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Short Story – Every Dog Has His Day


A poor family is not welcome, especially in the village, where neighborhood is closely knit. When Suma and her husband rented a hut and came to our next door, my wife was plainly upset. I tried to console her. ‘We are quite well financially. I know you are worried that they will borrow money. Don’t bother.’

They bought a cow. Naturally, we started buying the milk. Suma’s husband was lame and so he was not very helpful in looking after the cow, the whole burden falling on the poor woman. They had a daughter studying in the college. She was not beautiful, but was well endowed with brains, always coming up first in exams.

She used to seek my help in her studies and I gladly assisted her. When she needed money, I actually encouraged her to borrow money from us, but my wife kept proper account of it, even though I treated it as grant-in-aid.

Our son was a brilliant student aspiring to become a doctor. Whenever he came home, the two used to meet. I think my wife did not like it.

The girl liked to dress well, but I did not encourage her in this. Books are more important than looks, I used to say.

Once, when we went on a picnic, my son insisted that we take our neighbors with us. As we had no daughters (we are one; we need one, was her motto), I actually liked her company. If only she had better charms!

Once, the lame duck had to be hospitalized and kept in ICU for days. We paid the bill, though I cursed him heartily. I think Suma’s parents had no choice, being poorly off.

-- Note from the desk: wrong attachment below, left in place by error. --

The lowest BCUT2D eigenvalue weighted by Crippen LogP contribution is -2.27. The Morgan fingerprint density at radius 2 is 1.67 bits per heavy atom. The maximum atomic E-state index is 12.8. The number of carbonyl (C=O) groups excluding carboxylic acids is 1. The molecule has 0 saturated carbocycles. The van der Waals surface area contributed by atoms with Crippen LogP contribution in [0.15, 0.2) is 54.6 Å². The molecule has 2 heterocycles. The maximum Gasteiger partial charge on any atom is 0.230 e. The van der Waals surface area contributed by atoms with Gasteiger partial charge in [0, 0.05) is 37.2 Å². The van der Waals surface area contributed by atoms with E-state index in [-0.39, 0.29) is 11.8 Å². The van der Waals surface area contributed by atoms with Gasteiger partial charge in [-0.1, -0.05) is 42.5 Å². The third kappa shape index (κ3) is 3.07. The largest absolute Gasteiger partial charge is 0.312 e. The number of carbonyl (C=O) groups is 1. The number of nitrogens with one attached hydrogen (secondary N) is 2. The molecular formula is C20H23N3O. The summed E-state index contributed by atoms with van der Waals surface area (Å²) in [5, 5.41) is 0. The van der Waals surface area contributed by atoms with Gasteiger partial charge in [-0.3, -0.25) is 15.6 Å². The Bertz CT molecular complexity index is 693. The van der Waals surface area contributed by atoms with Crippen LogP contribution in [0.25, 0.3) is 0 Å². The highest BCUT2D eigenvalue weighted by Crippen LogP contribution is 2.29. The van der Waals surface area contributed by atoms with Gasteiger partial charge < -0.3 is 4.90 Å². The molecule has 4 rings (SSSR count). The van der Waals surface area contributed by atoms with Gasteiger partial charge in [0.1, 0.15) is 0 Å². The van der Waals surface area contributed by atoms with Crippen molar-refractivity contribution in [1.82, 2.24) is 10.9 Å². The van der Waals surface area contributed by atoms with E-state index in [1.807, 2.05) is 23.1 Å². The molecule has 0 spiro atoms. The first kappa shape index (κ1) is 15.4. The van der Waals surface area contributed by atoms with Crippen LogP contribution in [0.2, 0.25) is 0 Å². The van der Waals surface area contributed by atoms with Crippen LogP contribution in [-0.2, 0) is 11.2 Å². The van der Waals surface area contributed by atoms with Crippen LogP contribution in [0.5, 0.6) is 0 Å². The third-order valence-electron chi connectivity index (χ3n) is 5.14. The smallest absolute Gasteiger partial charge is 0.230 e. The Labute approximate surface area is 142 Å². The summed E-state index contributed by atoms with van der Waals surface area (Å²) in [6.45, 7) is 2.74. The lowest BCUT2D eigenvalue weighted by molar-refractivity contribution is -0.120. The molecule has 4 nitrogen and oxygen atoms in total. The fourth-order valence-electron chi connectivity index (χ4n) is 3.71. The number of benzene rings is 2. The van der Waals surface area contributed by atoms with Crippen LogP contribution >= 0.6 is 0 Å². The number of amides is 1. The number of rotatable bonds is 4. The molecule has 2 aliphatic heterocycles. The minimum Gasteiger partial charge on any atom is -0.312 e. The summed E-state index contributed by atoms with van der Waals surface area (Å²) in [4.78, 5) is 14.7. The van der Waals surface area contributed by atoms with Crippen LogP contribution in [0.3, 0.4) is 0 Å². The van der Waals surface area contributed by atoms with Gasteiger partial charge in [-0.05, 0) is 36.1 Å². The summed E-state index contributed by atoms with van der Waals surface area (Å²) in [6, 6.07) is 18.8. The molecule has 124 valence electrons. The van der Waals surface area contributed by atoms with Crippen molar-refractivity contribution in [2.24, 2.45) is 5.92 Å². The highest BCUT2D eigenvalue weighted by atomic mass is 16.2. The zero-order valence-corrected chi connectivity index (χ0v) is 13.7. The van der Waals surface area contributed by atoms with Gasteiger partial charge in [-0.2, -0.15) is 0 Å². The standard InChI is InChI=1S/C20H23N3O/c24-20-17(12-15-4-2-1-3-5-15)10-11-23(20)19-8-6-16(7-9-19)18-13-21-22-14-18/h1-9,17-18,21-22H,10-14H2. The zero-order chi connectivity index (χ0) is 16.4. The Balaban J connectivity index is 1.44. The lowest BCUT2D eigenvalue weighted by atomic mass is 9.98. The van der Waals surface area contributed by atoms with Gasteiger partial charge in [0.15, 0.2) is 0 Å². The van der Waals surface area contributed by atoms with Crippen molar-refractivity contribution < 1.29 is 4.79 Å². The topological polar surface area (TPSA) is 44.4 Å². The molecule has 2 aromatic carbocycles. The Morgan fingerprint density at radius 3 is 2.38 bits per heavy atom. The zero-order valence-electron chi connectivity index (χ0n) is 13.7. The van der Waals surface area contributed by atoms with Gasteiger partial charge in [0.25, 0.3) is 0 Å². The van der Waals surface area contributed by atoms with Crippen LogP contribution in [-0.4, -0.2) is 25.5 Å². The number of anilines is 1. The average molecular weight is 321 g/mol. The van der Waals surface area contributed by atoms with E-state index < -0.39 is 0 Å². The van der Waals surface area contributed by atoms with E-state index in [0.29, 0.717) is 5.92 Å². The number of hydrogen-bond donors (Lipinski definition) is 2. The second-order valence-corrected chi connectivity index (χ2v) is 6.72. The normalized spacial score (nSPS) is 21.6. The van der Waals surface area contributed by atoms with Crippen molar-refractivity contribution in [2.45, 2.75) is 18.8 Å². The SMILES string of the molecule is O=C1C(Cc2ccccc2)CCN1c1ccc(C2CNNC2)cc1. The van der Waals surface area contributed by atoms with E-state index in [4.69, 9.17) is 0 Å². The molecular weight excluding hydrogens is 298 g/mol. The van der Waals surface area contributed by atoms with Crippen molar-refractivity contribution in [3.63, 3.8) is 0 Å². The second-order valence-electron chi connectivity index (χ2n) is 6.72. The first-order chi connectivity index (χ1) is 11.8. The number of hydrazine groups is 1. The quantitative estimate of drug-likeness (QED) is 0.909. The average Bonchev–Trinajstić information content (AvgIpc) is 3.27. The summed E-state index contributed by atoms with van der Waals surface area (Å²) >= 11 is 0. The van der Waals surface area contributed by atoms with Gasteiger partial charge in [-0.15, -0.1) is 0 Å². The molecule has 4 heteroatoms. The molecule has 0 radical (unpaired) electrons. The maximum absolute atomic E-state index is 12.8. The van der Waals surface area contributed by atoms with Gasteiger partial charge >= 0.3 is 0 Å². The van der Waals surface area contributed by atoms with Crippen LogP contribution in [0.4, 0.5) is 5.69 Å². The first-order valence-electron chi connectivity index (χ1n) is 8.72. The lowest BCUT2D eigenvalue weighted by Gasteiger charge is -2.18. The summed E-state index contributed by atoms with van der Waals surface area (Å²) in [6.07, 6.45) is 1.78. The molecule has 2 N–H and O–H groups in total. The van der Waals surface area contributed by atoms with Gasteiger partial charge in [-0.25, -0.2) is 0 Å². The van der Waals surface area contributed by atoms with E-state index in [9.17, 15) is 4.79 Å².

Days and months passed and their debt mounted. (Stop going to the jewellery shop, was my response to my wife). I suggested that Suma should buy another cow. Somehow, it did not receive any response.

One day, we noticed some strangers coming to see Suma. Is it not too early to think of marriage for her daughter, I wondered. My wife differed. Daughters are to be married off as early as possible, she commented.

But it was a different story, altogether.

Long ago, when lame duck was a small child, his grandmother was very much concerned about his future. When her husband expired, she secretly called a lawyer and made a will,

bequeathing the whole property to the lame duck alone. She too passed away and none knew about it, except the lawyers. When the family wanted to sell off a part of the property, they were told about the will. Then they realized the gravity of the situation and had come to obtain the consent of lame duck, who became a millionaire overnight, as the sole owner of tens of acres of landed property. All this was told to me by my wife.

Is she now willing to take Suma as a future sambandhi (husband of daughter-in-law), as they say in Hindi?


Source by Kk Subramanian